These white gold filled jump rings are saw cut and polished to a high gleam. Spiderchain specializes in precious metal jump rings, and we take pride in the quality of our products. These rings are cleanly cut, consistently sized, and free of partial or mangled rings.
11ga Jump Rings – mm
|Inner Diameter||Rings per Troy Ounce|
Please note that the inner diameter listed is the size of the steel rod that we use to wind that ring size. The finished size will be a tiny bit larger (especially for big/thin rings) because the wire springs back a bit after being wrapped around the rod. And if you want rings with even larger inner diameters than are listed here, please visit the Large Aspect Ratio section of the site.
The rings/ozt numbers in this chart will be closest for sterling silver jump rings. The other metals that we use are slightly less dense than sterling silver. If you’re buying gold filled, brass or copper rings you will get a few more rings in an ounce than you see in the chart.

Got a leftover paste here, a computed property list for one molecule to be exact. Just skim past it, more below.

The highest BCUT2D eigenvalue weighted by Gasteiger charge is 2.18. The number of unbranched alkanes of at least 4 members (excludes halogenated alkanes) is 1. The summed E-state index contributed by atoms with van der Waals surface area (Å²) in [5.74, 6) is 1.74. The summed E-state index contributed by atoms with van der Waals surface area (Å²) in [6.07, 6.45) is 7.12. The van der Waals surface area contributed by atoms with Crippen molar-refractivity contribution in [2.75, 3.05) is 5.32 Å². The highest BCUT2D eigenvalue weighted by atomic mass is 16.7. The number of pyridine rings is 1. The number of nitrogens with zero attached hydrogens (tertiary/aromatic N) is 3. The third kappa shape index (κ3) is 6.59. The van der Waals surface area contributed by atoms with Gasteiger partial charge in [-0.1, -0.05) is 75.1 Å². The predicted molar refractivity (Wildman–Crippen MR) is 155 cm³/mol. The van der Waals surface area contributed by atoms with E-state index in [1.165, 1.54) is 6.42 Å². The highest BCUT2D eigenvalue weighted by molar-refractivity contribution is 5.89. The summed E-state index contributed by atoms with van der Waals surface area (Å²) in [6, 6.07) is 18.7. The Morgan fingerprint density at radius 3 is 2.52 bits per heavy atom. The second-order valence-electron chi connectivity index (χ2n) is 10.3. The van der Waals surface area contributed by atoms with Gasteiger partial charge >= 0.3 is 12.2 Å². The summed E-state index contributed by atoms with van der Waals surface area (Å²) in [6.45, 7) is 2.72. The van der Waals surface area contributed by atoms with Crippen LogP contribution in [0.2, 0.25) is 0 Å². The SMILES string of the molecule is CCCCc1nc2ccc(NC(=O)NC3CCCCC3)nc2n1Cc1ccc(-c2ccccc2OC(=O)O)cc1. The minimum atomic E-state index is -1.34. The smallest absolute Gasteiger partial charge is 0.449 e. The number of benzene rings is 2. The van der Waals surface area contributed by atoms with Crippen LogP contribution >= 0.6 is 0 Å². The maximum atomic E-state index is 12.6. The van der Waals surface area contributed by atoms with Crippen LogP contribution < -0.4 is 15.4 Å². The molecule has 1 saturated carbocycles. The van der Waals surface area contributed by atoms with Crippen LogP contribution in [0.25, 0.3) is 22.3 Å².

General Info About White Goldfill
These rings are made with 14/20 gold filled wire. This means that the gold portion is 14 karat (14 parts pure gold, 10 parts other metals), and the gold portion is 1/20th the total weight of the wire. Unlike gold plating, which is often only a few atoms thick, gold fill is much thicker. As a result, the lifetime of gold fill items is measured in decades, not weeks. Additionally, white gold filled jump rings are resistant to tarnishing. To remove dirt and oils, simply soak your chainmaille jewelry in soapy water, then rub briskly with your fingers or palms before rinsing and air drying.
The alloy of 14K gold used for these white goldfill rings is a bit unusual. The “white” of white gold is usually achieved with nickel and silver, but I have a firm commitment to avoiding nickel for all products in the Spiderchain catalog. The other, less common option for white gold is to use palladium to lighten the alloy, and that’s the route I chose. When I look at these rings I think “champagne.” It’s a soft color, not nearly so bright as sterling silver – quietly elegant.
For more information on the various colors of gold alloys, check out Ganoksin’s in-depth article on the topic. While you’re there, be sure to explore their vast range of information for jewelers.
Working with 11 Gauge Jump Rings
This is an unusual gauge, and we include it in the Spiderchain jump ring offerings mostly as a means of creating “invisible” size graduations between 10 gauge and 12 gauge. Rings made with 11 ga wire will be very tough to bend, and I recommend using two pairs of the extra-wide duckbill pliers.